I enjoyed “Descent Into Darkness: My European Nightmare” but I do have to issue one caveat. From its very beginnings, the Found Footage genre has had a problem with camera movement and motion sickness. Some filmmakers cheat and keep the camera just calm enough to avoid inducing nausea. Rafael Cherkaski is not one of those filmmakers. If you get motion sick, it will be a struggle to make it all the way through this motion picture without vomiting. That’s not a comment on its quality, just a function of biology.

Even if you do have that issue, though, I’d still advise you to take some medicine and give this thing a look. It starts the way most good horror films should by giving no indication it’s a horror film at all. It’s one of the most basic rules of the broader genre. If a movie is trying to scare you five minutes in, what is left to go for the next hour and a half? These kind of films need to firmly establish normality before bringing out the knives and the sharp teeth and this one does it quite charmingly. The viewer can see that Sorgoi is endearingly out of his depth and the anticipation of some Borat-like humor is what makes the drop into an impersonal hell so effective.

Cherkaski has the formidable task of holding the audience’s attention despite Sorgoi being neither erudite, charismatic, nor particularly attractive and he pulls it off. He might rely a bit too much on bad haircuts and THE CRAZY EYES to convey Sorgoi’s madness but it generally feels like you’re watching a real person.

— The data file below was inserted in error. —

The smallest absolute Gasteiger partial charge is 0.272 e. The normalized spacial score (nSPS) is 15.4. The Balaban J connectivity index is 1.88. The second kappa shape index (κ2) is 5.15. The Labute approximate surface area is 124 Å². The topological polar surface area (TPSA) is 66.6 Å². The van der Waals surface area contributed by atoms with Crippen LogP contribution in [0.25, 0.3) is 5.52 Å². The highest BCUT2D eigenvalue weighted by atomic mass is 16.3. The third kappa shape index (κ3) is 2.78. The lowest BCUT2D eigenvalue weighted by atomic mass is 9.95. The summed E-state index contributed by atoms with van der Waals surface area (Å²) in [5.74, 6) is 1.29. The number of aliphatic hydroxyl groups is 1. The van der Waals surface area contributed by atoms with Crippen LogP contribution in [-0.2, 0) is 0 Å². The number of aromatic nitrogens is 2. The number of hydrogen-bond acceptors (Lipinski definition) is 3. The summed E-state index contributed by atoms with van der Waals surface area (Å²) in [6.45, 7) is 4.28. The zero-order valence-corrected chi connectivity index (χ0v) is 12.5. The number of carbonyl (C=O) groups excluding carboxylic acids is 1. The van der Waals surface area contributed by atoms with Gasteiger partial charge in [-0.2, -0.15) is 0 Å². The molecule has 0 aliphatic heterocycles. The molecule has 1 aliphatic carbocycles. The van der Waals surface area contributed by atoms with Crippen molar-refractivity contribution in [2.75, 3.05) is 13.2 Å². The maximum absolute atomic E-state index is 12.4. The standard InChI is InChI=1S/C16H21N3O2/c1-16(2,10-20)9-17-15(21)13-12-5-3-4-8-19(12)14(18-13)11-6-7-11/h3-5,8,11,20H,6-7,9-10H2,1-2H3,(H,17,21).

“Descent Into Darkness: My European Nightmare” doesn’t have much of a plot in the sense that Event A leads to Event B leads to Event C. It’s more like stuff happens, some more stuff happens, and then some more stuff happens. But the growing insanity of Sorgoi is nicely paced. It doesn’t suddenly come out of nowhere and the film deserves a lot of credit because it’s not a cinematic sort of madness. It’s not pretty or grandiose or clever or meaningful. It’s ugly, dehumanizing, and uncomfortable to watch at times.

I also have to give this movie credit for explaining away one of the things about the Found Footage genre that makes no sense. No, it’s not answering why somebody is still filming long past the point when any human being would have turned the camera off. The nearly perfect verisimilitude of something like “Video X: Evidence” (2003) is a distant memory by the time this movie enters its closing stretch. What it does do is explain that Sorgoi edits what he shoots every day on his computer, so the viewer doesn’t have to wonder about that…well, until he goes completely bugnuts at the end.

Visually, “Descent Into Darkness: My European Nightmare” is blessedly free of jump scares, smartly blends powerfully mundane images of violence with even more unsettling implications, and is very sharply edited. Lacking much of a conventional narrative, this film really needs to hold things together and move them along through imagery and both Cherkaski and editor Quentin Boeton get the job done.

I don’t want to overpraise this motion picture. There’s no deeper meaning or groundbreaking advancement here and you need to be a fan of the genre to appreciate it, but “Descent Into Darkness: My European Nightmare” is worth watching. How many movies can you honestly say that about nowadays?


Descent Into Darkness: My European Nightmare (2013)

Written by Quentin Boeton, Simon-Pierre Boireau, and Rafael Cherkaski.
Directed by Rafael Cherkaski.
Starring…wait for it…Rafael Cherkaski, Simon-Pierre Boireau, Elodie Bouleau, Roland David, Charles Dhumerelle, and Loic Lefebvre.